The San Diego Padres’ farm system is booming right now, but it is impossible to give love to them all. Here is a look at some of the lesser-known players that are playing well during this 2018 season.
Considering the state of the major league team in San Diego, a lot of Padres fans are watching the farm system in anticipation of what the many talented prospects could become in the big leagues.
It’s easy to be aware of what’s going on with the well-known prospects in the system.
Yet, there are some interesting prospects who have not received the same attention as the ones on all the prospect lists.
Looking at some of the statistics of guys who are less heralded in prospect discussions is an intriguing endeavor, especially when it involves guys who most fans have never heard of.
Let’s get to it, by picking out various players at different levels of the Padres’ farm system.
There are plenty of players to highlight, but I chose these for this piece
|Forrestt Allday||5’11”||190||Triple-A El Paso||27|
Position: Outfield Throws: Left, Bats: Left
Taken by the Red Sox in the eighth round of the 2013, Allday also played in the Angels’ organization last season, prior to signing a minor league deal with the Padres during the winter. He’s twenty seven, so he definitely isn’t the typical prospect because of his age. However, his statistics with the Chihuahuas this season have been very impressive, as he’s hitting .297 with a .424 on base percentage. Allday has walked in 12.9% of his plate appearances, and is only striking out at a 13.4% rate. Allday is running a 135 wRC+ at El Paso, so he can definitely hit. He’s also starting in center field for El Paso, which speaks to his defensive abilities. Maybe he’ll never get a chance in the big leagues, but Allday has made a strong case for being called up at some point by the Padres.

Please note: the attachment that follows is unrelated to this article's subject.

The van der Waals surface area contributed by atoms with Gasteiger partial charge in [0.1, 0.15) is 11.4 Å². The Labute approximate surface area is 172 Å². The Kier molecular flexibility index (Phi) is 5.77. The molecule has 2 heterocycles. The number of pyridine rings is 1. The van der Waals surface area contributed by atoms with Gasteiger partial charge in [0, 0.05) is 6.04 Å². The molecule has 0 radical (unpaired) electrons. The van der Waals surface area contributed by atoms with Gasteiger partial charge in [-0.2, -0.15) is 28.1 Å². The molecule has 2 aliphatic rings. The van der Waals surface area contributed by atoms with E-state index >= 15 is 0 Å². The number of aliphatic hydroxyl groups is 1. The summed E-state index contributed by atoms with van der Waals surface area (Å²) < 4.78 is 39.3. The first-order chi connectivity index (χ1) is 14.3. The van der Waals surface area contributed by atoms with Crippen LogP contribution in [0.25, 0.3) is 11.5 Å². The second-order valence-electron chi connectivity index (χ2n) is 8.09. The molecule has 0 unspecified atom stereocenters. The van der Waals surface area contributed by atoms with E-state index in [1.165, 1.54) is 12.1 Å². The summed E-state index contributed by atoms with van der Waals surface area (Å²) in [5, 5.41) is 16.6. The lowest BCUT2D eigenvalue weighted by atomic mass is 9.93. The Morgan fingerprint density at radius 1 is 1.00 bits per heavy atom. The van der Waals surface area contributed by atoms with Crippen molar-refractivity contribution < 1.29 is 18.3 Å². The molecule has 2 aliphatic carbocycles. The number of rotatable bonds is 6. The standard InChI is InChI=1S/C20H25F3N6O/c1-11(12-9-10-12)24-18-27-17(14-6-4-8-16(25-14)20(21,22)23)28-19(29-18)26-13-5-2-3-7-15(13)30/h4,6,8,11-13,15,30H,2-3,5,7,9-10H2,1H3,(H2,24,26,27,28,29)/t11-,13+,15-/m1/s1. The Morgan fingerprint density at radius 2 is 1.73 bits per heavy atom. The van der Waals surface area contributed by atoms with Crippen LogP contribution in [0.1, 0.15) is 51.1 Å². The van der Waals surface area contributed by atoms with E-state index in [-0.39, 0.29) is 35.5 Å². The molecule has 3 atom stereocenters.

|Gerardo Reyes||5’11”||160||Double-A San Antonio||25|
Position: Relief Pitcher Throws: Right, Bats: Right
Acquired in the Wil Myers trade during December of 2014, Reyes started this season in Lake Elsinore, and is now with the Missions in San Antonio. He pitched to a 2.20 ERA in High-A for 16.1 innings, before his promotion to Double-A. Upon arriving there, he has had a solid 3.33 ERA in 24.1 innings pitched. Even more impressive, is the fact that he’s increased his K/9 from 11.02 to 12.21 after his promotion. His BB/9 remains high at 4.81, though is markedly improved from his mark of 6.61 in High-A. He has proven to be a very useful reliever for the Missions, and could earn a trip to the major leagues sometime next season if he keeps pitching like he has with the Missions.
|Elliot Ashbeck||6’3”||220||High-A Lake Elsinore||24|
Position: Relief Pitcher Throws: Right, Bats: Left
This is a guy who has thrown well for the Storm this season, posting a 2.21 ERA over 63.1 innings of work. He’s striking out hitters at a rate of 8.95 per nine innings, while only walking 2.13 per nine frames. He’s also doing a really good job of keeping the ball in the yard, with a HR/9 rate of merely 0.43 — especially impressive in a hitter-friendly environment like the California League. He’s doing a really good job of inducing infield fly balls, which are basically pop-ups. Ashbeck has induced them 20.6% of the time this season, which is higher than the 19.4% rate Ryan Schimpf posted in his 2017 season for the Padres, if you remember the pop-up hitting machine that Schimpf was. Considering the Padres drafted him in the sixteenth round of the 2015 draft, Ashbeck has been a nice find for the organization, and is looking ready for a promotion to Double-A.